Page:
In talking with student organizers about the College’s Mental Health Week, which is March 29-April 2, Michelle Alexander and Kadisia Archer realized there was a greater need. So they helped put together a series of self-care sessions in April called “Good Vibes: Self-care and COVID: Managing Pandemic Fatigue.”
“This year has been difficult,” said Alexander, an assistant professor of Health, Physical Education and Wellness. “There was a series of student meetings and they were talking about stress, so SGA (Student Government Association) really wanted to do something to respond to that. We’re looking at exploring ways people can reduce stress through important self-care steps.”
The series will be held Tuesdays in April, all over Zoom and from noon-1 p.m. Topics will cover how to managing stress, how better eating habits and exercise help relieve stress, and relaxation tips to battle stress. Archer, Thomas Nelson’s Student Activities Director, said each session will include a question-and-answer period. Alexander noted the sessions will be interactive and “help students think about how they can enhance their personal wellness by adopting some of these self-care strategies.”
There has been a shift in wellness, according to Alexander. It used to be about finding balance, but now it’s about finding harmony.
“We’re not always going to achieve balance,” she said. “It’s almost impossible for us to be able to focus equally on the different areas of our wellness. But if you can find a place of harmony, meaning that you’re focusing on those areas that are important at that time.”
Students might be so busy with schoolwork that they forget about exercise, but finding even small amounts of time is beneficial.
“It doesn’t have to be a complete balance,” Alexander said. “But still taking care of our mind, body and spirit.”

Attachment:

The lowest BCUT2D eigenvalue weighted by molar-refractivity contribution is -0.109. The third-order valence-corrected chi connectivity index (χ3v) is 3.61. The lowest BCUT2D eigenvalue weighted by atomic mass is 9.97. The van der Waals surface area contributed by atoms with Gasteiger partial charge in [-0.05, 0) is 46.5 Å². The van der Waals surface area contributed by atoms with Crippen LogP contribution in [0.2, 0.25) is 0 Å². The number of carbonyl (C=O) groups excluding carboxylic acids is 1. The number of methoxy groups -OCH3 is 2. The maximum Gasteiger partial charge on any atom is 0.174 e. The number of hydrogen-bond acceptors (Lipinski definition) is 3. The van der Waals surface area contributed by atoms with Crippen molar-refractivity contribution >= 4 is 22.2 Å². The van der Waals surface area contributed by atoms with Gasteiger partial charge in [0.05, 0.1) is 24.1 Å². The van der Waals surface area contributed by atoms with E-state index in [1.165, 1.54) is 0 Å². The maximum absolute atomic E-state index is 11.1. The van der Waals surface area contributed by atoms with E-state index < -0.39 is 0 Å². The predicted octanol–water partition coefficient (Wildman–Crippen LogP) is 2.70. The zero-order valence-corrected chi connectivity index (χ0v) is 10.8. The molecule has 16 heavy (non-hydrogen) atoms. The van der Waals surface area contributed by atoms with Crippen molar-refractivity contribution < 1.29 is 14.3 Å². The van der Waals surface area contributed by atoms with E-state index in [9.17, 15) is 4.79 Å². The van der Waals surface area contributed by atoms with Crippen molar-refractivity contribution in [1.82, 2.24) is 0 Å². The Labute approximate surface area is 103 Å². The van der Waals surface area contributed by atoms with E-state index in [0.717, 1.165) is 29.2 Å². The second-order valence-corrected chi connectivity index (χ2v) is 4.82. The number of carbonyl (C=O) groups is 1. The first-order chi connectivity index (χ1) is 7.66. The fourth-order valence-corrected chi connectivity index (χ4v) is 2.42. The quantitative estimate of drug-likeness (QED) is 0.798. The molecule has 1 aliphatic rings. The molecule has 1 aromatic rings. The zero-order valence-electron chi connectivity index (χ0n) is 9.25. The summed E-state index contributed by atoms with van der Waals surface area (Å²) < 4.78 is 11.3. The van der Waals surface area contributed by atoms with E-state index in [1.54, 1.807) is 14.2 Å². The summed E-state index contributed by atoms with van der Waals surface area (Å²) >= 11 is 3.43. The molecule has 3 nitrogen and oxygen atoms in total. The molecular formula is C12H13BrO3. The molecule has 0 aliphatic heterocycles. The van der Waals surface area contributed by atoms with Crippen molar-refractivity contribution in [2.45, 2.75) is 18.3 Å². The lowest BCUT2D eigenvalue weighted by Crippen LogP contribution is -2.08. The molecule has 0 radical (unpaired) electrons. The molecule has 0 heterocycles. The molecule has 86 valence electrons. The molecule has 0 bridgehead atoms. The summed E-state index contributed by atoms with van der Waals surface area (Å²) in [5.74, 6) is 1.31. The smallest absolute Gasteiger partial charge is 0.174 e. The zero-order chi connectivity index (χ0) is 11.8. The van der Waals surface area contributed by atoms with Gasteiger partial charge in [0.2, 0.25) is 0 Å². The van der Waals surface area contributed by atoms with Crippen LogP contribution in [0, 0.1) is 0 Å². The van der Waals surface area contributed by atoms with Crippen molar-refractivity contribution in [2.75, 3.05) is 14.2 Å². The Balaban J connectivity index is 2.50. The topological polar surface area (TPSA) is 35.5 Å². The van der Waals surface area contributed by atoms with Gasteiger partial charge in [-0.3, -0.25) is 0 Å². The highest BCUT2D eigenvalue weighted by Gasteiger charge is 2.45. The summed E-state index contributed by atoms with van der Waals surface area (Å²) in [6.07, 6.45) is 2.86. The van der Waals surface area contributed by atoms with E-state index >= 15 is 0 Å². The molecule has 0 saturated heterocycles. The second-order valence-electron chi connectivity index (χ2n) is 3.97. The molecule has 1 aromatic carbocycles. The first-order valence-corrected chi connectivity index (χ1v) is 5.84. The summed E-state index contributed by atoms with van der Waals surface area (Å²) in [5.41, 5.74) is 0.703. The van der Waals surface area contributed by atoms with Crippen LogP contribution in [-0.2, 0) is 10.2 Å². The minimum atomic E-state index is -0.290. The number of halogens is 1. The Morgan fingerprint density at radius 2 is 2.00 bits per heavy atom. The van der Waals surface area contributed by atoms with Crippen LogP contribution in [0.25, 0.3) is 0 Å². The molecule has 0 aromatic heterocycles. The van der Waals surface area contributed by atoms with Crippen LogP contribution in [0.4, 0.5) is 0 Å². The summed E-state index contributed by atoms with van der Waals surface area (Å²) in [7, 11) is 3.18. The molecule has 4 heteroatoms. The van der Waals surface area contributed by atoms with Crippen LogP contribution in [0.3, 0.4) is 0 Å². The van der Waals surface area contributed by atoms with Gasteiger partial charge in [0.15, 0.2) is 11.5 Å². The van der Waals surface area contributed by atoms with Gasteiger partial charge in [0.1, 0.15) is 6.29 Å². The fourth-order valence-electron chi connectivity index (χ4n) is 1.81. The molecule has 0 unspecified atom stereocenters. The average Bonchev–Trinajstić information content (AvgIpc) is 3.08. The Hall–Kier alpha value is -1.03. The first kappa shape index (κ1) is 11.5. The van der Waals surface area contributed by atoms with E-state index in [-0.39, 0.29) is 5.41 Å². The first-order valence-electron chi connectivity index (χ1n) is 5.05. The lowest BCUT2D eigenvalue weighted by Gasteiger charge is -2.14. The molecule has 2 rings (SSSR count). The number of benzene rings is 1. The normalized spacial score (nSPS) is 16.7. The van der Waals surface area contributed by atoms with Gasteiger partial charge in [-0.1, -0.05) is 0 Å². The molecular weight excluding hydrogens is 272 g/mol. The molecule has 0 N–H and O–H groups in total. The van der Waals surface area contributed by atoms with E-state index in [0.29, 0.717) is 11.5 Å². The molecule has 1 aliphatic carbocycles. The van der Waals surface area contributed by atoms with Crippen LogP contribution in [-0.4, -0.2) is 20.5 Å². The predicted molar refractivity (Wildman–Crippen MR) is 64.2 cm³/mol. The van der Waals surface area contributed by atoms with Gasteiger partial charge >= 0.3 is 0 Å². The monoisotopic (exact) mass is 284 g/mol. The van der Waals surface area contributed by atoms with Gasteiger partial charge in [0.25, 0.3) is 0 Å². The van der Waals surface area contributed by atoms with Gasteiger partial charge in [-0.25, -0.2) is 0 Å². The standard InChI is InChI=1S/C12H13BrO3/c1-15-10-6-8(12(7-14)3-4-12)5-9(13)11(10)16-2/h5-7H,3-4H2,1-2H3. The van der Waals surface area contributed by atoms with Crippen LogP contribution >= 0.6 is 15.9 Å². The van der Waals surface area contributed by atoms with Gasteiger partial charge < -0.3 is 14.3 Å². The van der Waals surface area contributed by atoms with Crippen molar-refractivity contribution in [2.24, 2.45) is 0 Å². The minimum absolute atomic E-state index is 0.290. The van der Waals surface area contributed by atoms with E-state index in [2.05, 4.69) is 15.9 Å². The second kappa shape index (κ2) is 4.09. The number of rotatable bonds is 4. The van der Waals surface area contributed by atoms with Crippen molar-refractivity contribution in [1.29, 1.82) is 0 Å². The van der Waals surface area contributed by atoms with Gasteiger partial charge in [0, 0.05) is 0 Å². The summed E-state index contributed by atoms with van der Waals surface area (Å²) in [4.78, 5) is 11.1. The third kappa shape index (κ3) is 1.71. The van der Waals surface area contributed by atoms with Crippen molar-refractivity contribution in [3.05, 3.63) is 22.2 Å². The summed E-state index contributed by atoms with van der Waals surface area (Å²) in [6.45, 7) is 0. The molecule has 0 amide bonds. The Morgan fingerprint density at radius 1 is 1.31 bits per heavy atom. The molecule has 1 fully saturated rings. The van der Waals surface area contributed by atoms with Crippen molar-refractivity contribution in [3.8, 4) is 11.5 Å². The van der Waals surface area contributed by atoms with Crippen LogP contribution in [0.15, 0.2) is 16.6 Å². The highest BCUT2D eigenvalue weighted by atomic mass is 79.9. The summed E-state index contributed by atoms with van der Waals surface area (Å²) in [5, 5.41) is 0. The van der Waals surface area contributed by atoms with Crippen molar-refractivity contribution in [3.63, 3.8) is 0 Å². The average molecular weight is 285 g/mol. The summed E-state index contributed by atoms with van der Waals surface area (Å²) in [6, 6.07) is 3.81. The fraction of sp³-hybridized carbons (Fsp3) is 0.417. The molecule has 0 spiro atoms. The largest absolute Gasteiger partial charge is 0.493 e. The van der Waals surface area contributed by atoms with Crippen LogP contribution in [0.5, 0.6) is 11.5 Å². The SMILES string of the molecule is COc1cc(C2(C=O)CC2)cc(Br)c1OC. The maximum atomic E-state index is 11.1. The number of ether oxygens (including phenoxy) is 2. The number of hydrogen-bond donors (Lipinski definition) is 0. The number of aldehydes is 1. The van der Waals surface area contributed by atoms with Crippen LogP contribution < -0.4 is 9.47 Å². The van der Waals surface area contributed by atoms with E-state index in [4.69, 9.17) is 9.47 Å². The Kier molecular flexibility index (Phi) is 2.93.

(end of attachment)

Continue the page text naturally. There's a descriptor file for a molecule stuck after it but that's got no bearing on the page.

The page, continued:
She’s excited because the advice being offered has proved to be successful.
“The literature supports those are solid strategies for taking care of yourself,” Alexander said. “Individuals who are able to incorporate those strategies into their lives find that they have not just physical health benefits, but mental health benefits as well.”
While the four hourlong sessions surely will cover a lot of material and offer many tips, Alexander doesn’t expect students to remember everything, or work everything into their daily routine.
“My hope is that if they come to the sessions, they find one thing that can help them to relieve some of the stress they’re feeling at this point in time,” she said. “I’m not looking for people to overhaul their lives. … It’s baby steps. Is there one small thing that you can try that will just make the feeling of stress a little bit better?”
Here is the schedule:
April 6: “Making a Plan to Manage Stress.” Dr. Valerie Burge-Hall, Associate Professor and Department Chair of Health, Physical Education and Wellness.
April 13: “Mindful Eating: Making Nutrition Work For You.” Michelle Alexander.
April 20: “Physical Fitness: Moving more for Mind and Body.” Todd Barker, baseball coach.
April 27: “Self-Care Through Sleep and Relaxation.” Amy Anderson, Associate Professor and Department Chair of Legal Studies.